I can’t always control what we have to do during the day, but I can control how I do it. I can take a breath and give a mild answer when someone insults me. I can offer help to someone who’s struggling, rather than waiting for them to ask. I can warmly compliment someone for achieving something small. I can hush my tone of voice; I can apologise sincerely when I screw it up. I can try again without flagellating myself for my inevitable sins. I can take every encounter with another human being as a chance to make the world good for the baby who is nearby.
This is what works for me, since so much of my life has been dedicated to caring for babies. But what about you? What if you don’t have a baby in your life?
Oh, but you do. You have someone helpless, someone in need, someone who needs patience, someone who is easily frightened or overwhelmed. Someone overlooked. Someone who is just starting out, someone who isn’t getting much done but could still use some praise. Someone whose world would be better if you decided to act out of love.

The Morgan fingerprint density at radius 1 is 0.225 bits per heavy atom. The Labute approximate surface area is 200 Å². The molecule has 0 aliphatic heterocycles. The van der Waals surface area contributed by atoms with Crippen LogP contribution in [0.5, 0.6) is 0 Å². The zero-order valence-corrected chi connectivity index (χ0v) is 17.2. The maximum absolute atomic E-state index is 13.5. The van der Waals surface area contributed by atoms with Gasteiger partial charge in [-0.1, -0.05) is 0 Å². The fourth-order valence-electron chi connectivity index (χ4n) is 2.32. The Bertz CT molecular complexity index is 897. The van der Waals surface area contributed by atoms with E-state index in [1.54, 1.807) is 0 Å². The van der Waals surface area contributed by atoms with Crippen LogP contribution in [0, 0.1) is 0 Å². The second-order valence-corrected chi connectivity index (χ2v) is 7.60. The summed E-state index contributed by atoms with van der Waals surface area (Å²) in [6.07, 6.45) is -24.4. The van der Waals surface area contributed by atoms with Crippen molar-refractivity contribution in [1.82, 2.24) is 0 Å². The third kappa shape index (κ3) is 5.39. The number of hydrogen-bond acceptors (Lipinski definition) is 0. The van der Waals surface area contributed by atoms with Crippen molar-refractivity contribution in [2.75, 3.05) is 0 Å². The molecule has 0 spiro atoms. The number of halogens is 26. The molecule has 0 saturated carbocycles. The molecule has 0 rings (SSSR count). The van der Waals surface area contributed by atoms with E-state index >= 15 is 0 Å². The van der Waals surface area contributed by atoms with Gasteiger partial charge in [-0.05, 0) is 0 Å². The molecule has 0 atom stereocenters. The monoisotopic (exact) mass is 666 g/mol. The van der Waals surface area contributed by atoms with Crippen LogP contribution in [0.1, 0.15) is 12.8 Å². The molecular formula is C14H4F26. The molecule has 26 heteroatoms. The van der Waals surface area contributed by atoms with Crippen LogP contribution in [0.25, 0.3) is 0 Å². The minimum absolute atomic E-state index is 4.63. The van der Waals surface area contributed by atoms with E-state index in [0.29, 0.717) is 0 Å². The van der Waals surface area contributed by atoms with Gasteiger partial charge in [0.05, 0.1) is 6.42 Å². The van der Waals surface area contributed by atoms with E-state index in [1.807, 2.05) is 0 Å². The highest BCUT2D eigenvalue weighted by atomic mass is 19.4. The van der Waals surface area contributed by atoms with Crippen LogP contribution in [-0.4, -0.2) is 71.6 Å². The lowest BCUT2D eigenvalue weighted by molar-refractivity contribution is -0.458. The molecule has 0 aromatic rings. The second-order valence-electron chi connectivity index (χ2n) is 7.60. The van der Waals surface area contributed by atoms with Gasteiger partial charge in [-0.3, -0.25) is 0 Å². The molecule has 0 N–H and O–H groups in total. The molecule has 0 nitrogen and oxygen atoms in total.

The “baby” may look like a snotty teenager, an obnoxious co-worker, or a difficult parent. It may look like a pushy stranger on the bus, or a rude cashier. It may look like a priest who’s disappointed you, or an internet troll who really is out to get you. It may look like someone who never thinks of what you need. How are you going to respond? Would you do any different if the person were a new baby?
At all times of the year, but especially at Advent: It’s always about the person in front of you – or, if you like, it’s all about the baby nearby. And this is how you serve the Person who, liturgically speaking, is nearby, about to be born: By serving the person in front of you, by helping, whether he’s bleeding on the ground, or twiddling the berries off the Advent wreath, or nagging you to take her to lunch, or just crying, needy, waiting for someone to come and offer love. How are you going to respond?
It’s Advent. There’s a baby nearby. What kind of world do you want to make? And how will you begin, if not with the person right in front of you?